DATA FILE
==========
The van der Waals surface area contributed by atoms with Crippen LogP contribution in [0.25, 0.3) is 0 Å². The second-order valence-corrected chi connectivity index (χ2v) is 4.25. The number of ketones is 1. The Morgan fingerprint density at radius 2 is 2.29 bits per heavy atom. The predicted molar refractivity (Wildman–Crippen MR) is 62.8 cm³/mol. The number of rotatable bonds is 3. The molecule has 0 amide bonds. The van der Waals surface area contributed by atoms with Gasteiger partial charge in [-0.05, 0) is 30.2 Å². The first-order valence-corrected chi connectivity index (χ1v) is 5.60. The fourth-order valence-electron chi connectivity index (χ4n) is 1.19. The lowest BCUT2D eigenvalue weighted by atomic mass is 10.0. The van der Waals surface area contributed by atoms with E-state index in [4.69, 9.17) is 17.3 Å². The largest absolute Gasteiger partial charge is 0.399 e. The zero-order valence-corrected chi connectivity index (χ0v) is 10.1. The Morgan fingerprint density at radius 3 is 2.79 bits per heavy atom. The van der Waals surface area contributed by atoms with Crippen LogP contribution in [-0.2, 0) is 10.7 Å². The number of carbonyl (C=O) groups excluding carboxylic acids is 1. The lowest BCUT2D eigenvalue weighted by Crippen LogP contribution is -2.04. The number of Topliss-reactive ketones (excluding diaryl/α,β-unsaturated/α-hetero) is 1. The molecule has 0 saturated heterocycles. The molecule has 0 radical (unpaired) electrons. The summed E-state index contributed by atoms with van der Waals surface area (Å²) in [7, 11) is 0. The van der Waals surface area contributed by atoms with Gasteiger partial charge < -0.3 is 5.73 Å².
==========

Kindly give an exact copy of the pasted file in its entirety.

The van der Waals surface area contributed by atoms with Crippen LogP contribution in [0.25, 0.3) is 0 Å². The second-order valence-corrected chi connectivity index (χ2v) is 4.25. The number of ketones is 1. The Morgan fingerprint density at radius 2 is 2.29 bits per heavy atom. The predicted molar refractivity (Wildman–Crippen MR) is 62.8 cm³/mol. The number of rotatable bonds is 3. The molecule has 0 amide bonds. The van der Waals surface area contributed by atoms with Gasteiger partial charge in [-0.05, 0) is 30.2 Å². The first-order valence-corrected chi connectivity index (χ1v) is 5.60. The fourth-order valence-electron chi connectivity index (χ4n) is 1.19. The lowest BCUT2D eigenvalue weighted by atomic mass is 10.0. The van der Waals surface area contributed by atoms with E-state index in [4.69, 9.17) is 17.3 Å². The largest absolute Gasteiger partial charge is 0.399 e. The zero-order valence-corrected chi connectivity index (χ0v) is 10.1. The Morgan fingerprint density at radius 3 is 2.79 bits per heavy atom. The van der Waals surface area contributed by atoms with Crippen LogP contribution in [-0.2, 0) is 10.7 Å². The number of carbonyl (C=O) groups excluding carboxylic acids is 1. The lowest BCUT2D eigenvalue weighted by Crippen LogP contribution is -2.04. The number of Topliss-reactive ketones (excluding diaryl/α,β-unsaturated/α-hetero) is 1. The molecule has 0 saturated heterocycles. The molecule has 0 radical (unpaired) electrons. The summed E-state index contributed by atoms with van der Waals surface area (Å²) in [7, 11) is 0. The van der Waals surface area contributed by atoms with Gasteiger partial charge < -0.3 is 5.73 Å².